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Pumpkin drop event

Telemetry ideas for my son's science project?


My son is working on a 9th grade science project. He is experimentally determining the optimum amount of water to launch a water bottle rocket at a given pressure. I've used those Estes model rocket altitude finders in the past, but they are not very accurate. Can any of you tech savvy folks out there help with ideas for inexpensive electronic telemetry? I've seem some stuff online, but I trust you guys more than some random posting. We are perfectly happy with a unit that would download the data after flight as opposed to transmitting to a ground receiver.

I have to admit that I steered him toward this project for selfish reasons. I coach the Science Olympiad team at the middle school where I teach. One event is producing a water bottle rocket that remains aloft longest without any recovery system. I figure I'll put the kid to work to help out my team! :cool:
A easy way to determine height is to add something like a fishing reel to the base/launchpad
Tie a line to the rocket and let it drag as much line from the reel as the altitude - easy to measure on the ground after launch.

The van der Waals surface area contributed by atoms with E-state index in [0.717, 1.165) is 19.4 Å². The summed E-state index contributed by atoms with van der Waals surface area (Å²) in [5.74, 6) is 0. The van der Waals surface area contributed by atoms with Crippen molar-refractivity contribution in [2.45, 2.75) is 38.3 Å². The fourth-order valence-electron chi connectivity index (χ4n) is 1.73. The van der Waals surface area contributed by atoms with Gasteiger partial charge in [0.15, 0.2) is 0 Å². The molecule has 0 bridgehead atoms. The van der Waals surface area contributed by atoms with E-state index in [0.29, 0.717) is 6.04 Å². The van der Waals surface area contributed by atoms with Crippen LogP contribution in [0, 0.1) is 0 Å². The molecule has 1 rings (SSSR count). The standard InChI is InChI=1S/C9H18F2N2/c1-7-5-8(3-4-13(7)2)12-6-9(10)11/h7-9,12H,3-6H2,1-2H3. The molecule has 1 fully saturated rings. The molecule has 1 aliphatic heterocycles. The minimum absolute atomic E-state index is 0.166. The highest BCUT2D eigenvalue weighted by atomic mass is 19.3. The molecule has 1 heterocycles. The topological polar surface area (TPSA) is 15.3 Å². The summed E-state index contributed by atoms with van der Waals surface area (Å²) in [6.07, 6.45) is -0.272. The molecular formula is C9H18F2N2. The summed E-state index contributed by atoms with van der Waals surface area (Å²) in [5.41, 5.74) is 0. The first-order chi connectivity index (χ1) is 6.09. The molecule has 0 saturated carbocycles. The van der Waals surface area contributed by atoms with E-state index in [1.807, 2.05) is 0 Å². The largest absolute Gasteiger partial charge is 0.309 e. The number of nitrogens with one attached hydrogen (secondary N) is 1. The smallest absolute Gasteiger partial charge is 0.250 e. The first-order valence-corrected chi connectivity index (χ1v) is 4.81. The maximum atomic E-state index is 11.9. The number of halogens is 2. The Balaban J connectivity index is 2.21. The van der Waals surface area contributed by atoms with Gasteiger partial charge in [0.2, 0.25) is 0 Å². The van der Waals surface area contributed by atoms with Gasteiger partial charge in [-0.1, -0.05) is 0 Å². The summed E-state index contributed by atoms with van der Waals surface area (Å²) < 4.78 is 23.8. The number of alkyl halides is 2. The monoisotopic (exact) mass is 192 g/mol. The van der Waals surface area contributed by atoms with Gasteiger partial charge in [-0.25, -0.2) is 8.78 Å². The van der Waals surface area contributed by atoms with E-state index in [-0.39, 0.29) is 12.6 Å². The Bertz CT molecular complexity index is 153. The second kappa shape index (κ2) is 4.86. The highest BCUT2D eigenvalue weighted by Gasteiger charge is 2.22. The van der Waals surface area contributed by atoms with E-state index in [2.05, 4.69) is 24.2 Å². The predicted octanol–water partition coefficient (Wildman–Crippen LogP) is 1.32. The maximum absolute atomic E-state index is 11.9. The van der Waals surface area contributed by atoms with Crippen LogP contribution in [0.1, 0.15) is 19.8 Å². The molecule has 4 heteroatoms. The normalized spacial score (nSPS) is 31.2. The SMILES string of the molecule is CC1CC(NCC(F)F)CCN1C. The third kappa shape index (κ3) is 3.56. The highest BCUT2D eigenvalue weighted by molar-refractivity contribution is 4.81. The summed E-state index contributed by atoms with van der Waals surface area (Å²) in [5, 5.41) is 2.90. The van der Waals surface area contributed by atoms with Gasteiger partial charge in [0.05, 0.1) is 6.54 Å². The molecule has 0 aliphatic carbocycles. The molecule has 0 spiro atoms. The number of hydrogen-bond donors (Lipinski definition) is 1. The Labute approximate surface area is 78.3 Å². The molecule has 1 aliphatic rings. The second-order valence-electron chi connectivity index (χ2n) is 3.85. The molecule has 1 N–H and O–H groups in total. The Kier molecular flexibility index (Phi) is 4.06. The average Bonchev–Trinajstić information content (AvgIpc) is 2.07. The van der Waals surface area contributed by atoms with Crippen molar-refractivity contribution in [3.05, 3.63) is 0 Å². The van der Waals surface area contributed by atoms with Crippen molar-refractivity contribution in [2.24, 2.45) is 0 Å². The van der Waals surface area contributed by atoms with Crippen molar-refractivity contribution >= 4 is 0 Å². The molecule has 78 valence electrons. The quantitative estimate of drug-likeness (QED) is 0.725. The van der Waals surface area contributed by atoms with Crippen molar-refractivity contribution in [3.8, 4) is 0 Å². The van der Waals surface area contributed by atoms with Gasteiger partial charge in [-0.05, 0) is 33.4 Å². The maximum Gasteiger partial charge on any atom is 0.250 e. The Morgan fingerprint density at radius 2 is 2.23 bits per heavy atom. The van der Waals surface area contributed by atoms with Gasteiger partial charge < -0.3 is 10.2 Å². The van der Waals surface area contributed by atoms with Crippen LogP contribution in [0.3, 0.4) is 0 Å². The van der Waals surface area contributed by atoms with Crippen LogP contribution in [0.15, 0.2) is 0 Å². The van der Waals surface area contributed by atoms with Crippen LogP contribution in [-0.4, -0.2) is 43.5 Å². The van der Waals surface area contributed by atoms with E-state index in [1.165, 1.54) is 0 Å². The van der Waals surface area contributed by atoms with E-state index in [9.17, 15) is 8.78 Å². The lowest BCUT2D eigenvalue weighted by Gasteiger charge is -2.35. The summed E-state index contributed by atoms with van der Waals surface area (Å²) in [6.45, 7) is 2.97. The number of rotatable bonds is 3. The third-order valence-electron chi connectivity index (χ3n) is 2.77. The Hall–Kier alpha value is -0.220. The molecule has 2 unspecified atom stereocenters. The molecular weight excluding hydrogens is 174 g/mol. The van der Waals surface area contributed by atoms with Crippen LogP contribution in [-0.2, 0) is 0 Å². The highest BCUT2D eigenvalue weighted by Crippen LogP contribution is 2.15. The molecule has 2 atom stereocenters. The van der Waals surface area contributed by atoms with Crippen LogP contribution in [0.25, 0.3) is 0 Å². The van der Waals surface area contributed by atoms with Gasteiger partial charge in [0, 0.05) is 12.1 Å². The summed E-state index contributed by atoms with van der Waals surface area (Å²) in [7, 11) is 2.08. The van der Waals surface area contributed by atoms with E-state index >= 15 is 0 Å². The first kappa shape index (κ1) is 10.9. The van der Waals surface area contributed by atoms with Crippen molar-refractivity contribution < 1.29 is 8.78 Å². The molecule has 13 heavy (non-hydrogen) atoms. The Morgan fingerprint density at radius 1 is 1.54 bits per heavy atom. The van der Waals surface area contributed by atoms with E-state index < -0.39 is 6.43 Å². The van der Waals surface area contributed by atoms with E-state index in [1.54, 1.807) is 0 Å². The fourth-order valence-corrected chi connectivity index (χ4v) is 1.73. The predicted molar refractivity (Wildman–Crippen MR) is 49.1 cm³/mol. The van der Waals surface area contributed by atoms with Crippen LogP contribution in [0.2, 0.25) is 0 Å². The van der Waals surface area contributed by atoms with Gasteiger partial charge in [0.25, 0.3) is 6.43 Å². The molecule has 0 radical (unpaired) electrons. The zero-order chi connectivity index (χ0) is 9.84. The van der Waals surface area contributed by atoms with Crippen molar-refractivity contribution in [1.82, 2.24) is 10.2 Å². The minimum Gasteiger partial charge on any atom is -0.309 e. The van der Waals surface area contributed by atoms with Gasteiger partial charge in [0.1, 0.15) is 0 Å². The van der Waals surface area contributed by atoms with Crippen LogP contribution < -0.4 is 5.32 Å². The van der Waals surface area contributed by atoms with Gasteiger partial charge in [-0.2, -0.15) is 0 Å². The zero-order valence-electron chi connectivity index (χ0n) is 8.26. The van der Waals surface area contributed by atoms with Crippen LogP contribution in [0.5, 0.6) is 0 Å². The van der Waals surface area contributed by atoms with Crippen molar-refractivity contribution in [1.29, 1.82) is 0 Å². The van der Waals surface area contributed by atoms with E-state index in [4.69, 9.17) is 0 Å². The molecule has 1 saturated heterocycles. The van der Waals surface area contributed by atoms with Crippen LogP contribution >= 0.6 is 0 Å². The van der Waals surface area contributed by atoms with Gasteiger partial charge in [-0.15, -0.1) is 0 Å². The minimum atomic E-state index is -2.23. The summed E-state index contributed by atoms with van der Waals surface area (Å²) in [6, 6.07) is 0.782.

Not very scientific but most likely readily available :D

Or how about a laser range finder ?
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Full Circle
How high does a bottle rocket go?

Here are some nice altimeters from Apogee Components (model rocket company) although they are slightly more expensive than what you found.

Price: $42.75
APRA altimeter

Price: $49.95
Altimeter One by Jolly Logic

I have used the second one, Altimeter One, for model rockets before and I believe it is rather reliable. However, it will only record the peak when the altitude is over 50 feet. I am not sure if a bottle rocket can go that high. On the other hand, it does have a "Current" setting that displays the current altitude +/- about 2 feet. However, you will need a camera to record that height.

The first one has a minimum height of 40 feet to start recording altitude.

Hope this helps!:)
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